For the first time, you can hear a clip from that 1962 talk via the WUNC (North Carolina Public Radio) web site, Listen To The First Recording Of MLK's 'I Have A Dream' In Rocky Mount In 1962 [AUDIO]

... Miller said the full audio of the speech in Rocky Mount will be available through a website being developed called kingsfirstdream.com. The speech will be a part of a documentary on King's and Hughes's relationship called "Origins of the Dream" by Miller and documentary filmmaker Rebecca Cerese ...

The clip mesmerized me ...

Besides reminding me of the struggle for all to share in the American dream, it also reminded me that many events of historical significance took place in small cities, towns and communities.  Those who attended this 1962 talk in Rocky Mount are now a part of history.  Did your ancestors similarly participate in events where history (either big or small) took place?

Many of our ancestors were involved in their community in support of social welfare issues by listening to speakers, attending rallies, participating in or supporting strikes, attending functions (e.g. temperance league picnics), and so much more!

Make sure as you research your ancestors that you look beyond life events, jobs, and church to see if they were a voice in their community or very involved in supporting voices for change within their community.

Here are some other articles about this discovery that might interest you:






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copyright © National Genealogical Society, 3108 Columbia Pike, Suite 300, Arlington, Virginia 22204-4370. http://www.ngsgenealogy.org.
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NGS does not imply endorsement of any outside advertiser or other vendors appearing in this blog. Any opinions expressed by guest authors are their own and do not necessarily reflect the view of NGS.
~~~~~~~~~~~~~~~~~~~~~ 
Republication of UpFront articles is permitted and encouraged for non-commercial purposes without express permission from NGS. Please drop us a note telling us where and when you are using the article. Express written permission is required if you wish to republish UpFront articles for commercial purposes. You may send a request for express written permission to UpFront@ngsgenealogy.org. All republished articles may not be edited or reworded and must contain the copyright statement found at the bottom of each UpFront article.
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Suggestions for topics for future UpFront with NGS posts are always welcome. Please send any suggested topics to UpfrontNGS@mosaicrpm.com
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17 August 2015

NGS Announces a New Course in the American Genealogical Studies Series: Beyond the Basics

Credit: www.lttc.ied.edu.hk, Licence: CC BY 3.0, http://creativecommons.org/licenses/by-nc-sa/3.0/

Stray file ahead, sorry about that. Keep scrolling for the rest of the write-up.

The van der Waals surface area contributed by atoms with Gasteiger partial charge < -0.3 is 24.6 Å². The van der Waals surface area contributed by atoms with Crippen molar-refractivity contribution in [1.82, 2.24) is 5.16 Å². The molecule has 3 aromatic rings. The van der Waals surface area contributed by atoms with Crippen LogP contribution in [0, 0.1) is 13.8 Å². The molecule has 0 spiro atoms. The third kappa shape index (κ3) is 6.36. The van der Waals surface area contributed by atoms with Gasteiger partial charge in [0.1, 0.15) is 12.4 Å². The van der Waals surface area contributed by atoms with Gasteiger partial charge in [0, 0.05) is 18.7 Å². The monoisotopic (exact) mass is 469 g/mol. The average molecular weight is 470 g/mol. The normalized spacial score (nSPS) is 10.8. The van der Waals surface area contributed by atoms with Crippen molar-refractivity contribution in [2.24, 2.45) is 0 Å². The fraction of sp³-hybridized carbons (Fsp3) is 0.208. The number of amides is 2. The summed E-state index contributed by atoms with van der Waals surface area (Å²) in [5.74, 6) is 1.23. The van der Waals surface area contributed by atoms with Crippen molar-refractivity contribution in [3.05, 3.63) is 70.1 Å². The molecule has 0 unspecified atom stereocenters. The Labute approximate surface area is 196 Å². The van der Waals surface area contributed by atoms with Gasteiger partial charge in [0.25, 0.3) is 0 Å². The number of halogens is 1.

Arlington, VA, August 17, 2015: The National Genealogical Society proudly announces the release of its newest American Genealogical Studies course, Beyond the Basics. This course joins The Basics and Guide to Documentation and Source Citation in the series of online courses developed by NGS to help those interested in discovering their roots.

Beyond the Basics offers advanced genealogical training. During the course, you will learn how to conduct a more systematic genealogical investigation as you build your family tree. Its modules are designed to challenge you as you learn how to read, write, decipher, and cite numerous genealogical documents. You will expand your proficiency by collecting, interpreting, analyzing, and evaluating genealogical information. You also will hone your skills as you write genealogical reports.

The course contains five modules that contain information, videos, examples, self-correcting quizzes, a glossary, a topic reference list, and a final written assignment, which is graded by a professional genealogist. The modules are:
·            Module 1 – Evidence Analysis
·            Module 2 – The Library: A Research Repository
·            Module 3 – The Federal Population Schedules
·            Module 4 – FamilySearch.org
·            Module 5 – Civil Registration Records

Beyond the Basics is the third course in the American Genealogical Study series. Registration requires students to successfully complete both The Basics and Guide to Documentation and Source Citation within the year before signing up for Beyond the Basics.

Beyond the Basics is available for $175.00 for members and $200.00 for non-members. The Basics and Guide to Documentation and Source Citation are available individually or as a bundle. For further information or to view the syllabus, visit the NGS website at http://www.ngsgenealogy.org/cs/ags_beyondthebasics.

The courses of the NGS American Genealogical Studies are presented through an online cloud-based learning management system. To take advantage of this system, you need either a computer or tablet with an internet connection and an updated standard browser. Please refer to the NGS website for specific computer and software needs.

Founded in 1903, the National Genealogical Society is dedicated to genealogical education, exemplary standards of research, and the preservation of genealogical records.  The Arlington, Virginia, based nonprofit is the premier national society for everyone, from the beginner to the most advanced family historian, seeking excellence in publications, educational offerings, and guidance in research. It also offers many opportunities to interact with other genealogists. Please visit the NGS Pressroom for further information.